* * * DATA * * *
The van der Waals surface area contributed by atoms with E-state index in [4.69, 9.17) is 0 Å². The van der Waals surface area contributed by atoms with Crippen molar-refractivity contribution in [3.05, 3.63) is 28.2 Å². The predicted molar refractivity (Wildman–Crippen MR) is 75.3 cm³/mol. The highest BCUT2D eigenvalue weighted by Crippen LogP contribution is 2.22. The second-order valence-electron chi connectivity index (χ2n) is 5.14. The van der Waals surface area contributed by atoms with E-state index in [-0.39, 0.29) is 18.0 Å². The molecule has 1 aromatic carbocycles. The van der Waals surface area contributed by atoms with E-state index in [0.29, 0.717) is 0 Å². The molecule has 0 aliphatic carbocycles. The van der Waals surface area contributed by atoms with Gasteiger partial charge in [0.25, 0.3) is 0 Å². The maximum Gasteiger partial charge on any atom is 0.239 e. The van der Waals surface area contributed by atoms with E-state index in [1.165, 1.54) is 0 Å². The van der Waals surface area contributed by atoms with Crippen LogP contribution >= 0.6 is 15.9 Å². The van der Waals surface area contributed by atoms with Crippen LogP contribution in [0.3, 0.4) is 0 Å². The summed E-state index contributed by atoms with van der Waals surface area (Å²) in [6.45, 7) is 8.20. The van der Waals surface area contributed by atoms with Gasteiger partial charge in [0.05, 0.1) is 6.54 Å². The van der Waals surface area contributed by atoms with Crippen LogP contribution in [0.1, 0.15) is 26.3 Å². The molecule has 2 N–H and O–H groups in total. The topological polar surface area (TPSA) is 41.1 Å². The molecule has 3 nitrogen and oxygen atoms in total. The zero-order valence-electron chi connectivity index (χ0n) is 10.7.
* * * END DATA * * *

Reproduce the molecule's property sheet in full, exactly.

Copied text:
The van der Waals surface area contributed by atoms with E-state index in [4.69, 9.17) is 0 Å². The van der Waals surface area contributed by atoms with Crippen molar-refractivity contribution in [3.05, 3.63) is 28.2 Å². The predicted molar refractivity (Wildman–Crippen MR) is 75.3 cm³/mol. The highest BCUT2D eigenvalue weighted by Crippen LogP contribution is 2.22. The second-order valence-electron chi connectivity index (χ2n) is 5.14. The van der Waals surface area contributed by atoms with E-state index in [-0.39, 0.29) is 18.0 Å². The molecule has 1 aromatic carbocycles. The van der Waals surface area contributed by atoms with E-state index in [0.29, 0.717) is 0 Å². The molecule has 0 aliphatic carbocycles. The van der Waals surface area contributed by atoms with Gasteiger partial charge in [0.25, 0.3) is 0 Å². The maximum Gasteiger partial charge on any atom is 0.239 e. The van der Waals surface area contributed by atoms with E-state index in [1.165, 1.54) is 0 Å². The van der Waals surface area contributed by atoms with Crippen LogP contribution >= 0.6 is 15.9 Å². The van der Waals surface area contributed by atoms with Crippen LogP contribution in [0.3, 0.4) is 0 Å². The summed E-state index contributed by atoms with van der Waals surface area (Å²) in [6.45, 7) is 8.20. The van der Waals surface area contributed by atoms with Gasteiger partial charge in [0.05, 0.1) is 6.54 Å². The van der Waals surface area contributed by atoms with Crippen LogP contribution in [0.1, 0.15) is 26.3 Å². The molecule has 2 N–H and O–H groups in total. The topological polar surface area (TPSA) is 41.1 Å². The molecule has 3 nitrogen and oxygen atoms in total. The zero-order valence-electron chi connectivity index (χ0n) is 10.7.